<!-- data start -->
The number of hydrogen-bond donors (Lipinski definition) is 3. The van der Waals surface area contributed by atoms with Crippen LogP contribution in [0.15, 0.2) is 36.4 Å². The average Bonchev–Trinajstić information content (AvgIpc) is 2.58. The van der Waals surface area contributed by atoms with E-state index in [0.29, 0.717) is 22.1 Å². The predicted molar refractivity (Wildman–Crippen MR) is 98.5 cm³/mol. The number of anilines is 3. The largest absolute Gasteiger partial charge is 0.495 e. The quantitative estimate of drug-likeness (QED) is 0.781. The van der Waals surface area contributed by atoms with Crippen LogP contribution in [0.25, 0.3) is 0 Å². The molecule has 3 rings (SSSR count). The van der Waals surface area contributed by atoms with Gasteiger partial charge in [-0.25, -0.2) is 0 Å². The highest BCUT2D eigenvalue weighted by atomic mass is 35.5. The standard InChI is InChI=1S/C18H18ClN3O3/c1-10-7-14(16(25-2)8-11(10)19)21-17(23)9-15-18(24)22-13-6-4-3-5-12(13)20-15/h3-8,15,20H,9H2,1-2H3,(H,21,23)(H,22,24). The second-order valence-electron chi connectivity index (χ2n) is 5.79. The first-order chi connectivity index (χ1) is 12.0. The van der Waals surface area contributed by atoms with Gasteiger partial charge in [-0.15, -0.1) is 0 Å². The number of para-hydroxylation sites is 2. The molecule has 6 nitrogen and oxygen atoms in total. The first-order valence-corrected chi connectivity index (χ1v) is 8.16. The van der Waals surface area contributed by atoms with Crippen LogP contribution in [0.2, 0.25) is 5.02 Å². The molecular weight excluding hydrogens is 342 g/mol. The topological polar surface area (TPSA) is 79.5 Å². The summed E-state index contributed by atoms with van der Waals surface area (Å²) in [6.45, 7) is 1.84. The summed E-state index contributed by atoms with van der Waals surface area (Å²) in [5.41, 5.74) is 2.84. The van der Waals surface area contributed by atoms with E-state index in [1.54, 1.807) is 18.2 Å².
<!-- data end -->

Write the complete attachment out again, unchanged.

The number of hydrogen-bond donors (Lipinski definition) is 3. The van der Waals surface area contributed by atoms with Crippen LogP contribution in [0.15, 0.2) is 36.4 Å². The average Bonchev–Trinajstić information content (AvgIpc) is 2.58. The van der Waals surface area contributed by atoms with E-state index in [0.29, 0.717) is 22.1 Å². The predicted molar refractivity (Wildman–Crippen MR) is 98.5 cm³/mol. The number of anilines is 3. The largest absolute Gasteiger partial charge is 0.495 e. The quantitative estimate of drug-likeness (QED) is 0.781. The van der Waals surface area contributed by atoms with Crippen LogP contribution in [0.25, 0.3) is 0 Å². The molecule has 3 rings (SSSR count). The van der Waals surface area contributed by atoms with Gasteiger partial charge in [-0.25, -0.2) is 0 Å². The highest BCUT2D eigenvalue weighted by atomic mass is 35.5. The standard InChI is InChI=1S/C18H18ClN3O3/c1-10-7-14(16(25-2)8-11(10)19)21-17(23)9-15-18(24)22-13-6-4-3-5-12(13)20-15/h3-8,15,20H,9H2,1-2H3,(H,21,23)(H,22,24). The second-order valence-electron chi connectivity index (χ2n) is 5.79. The first-order chi connectivity index (χ1) is 12.0. The van der Waals surface area contributed by atoms with Gasteiger partial charge in [-0.15, -0.1) is 0 Å². The number of para-hydroxylation sites is 2. The molecule has 6 nitrogen and oxygen atoms in total. The first-order valence-corrected chi connectivity index (χ1v) is 8.16. The van der Waals surface area contributed by atoms with Crippen LogP contribution in [0.2, 0.25) is 5.02 Å². The molecular weight excluding hydrogens is 342 g/mol. The topological polar surface area (TPSA) is 79.5 Å². The summed E-state index contributed by atoms with van der Waals surface area (Å²) in [6.45, 7) is 1.84. The summed E-state index contributed by atoms with van der Waals surface area (Å²) in [5.41, 5.74) is 2.84. The van der Waals surface area contributed by atoms with E-state index in [1.54, 1.807) is 18.2 Å².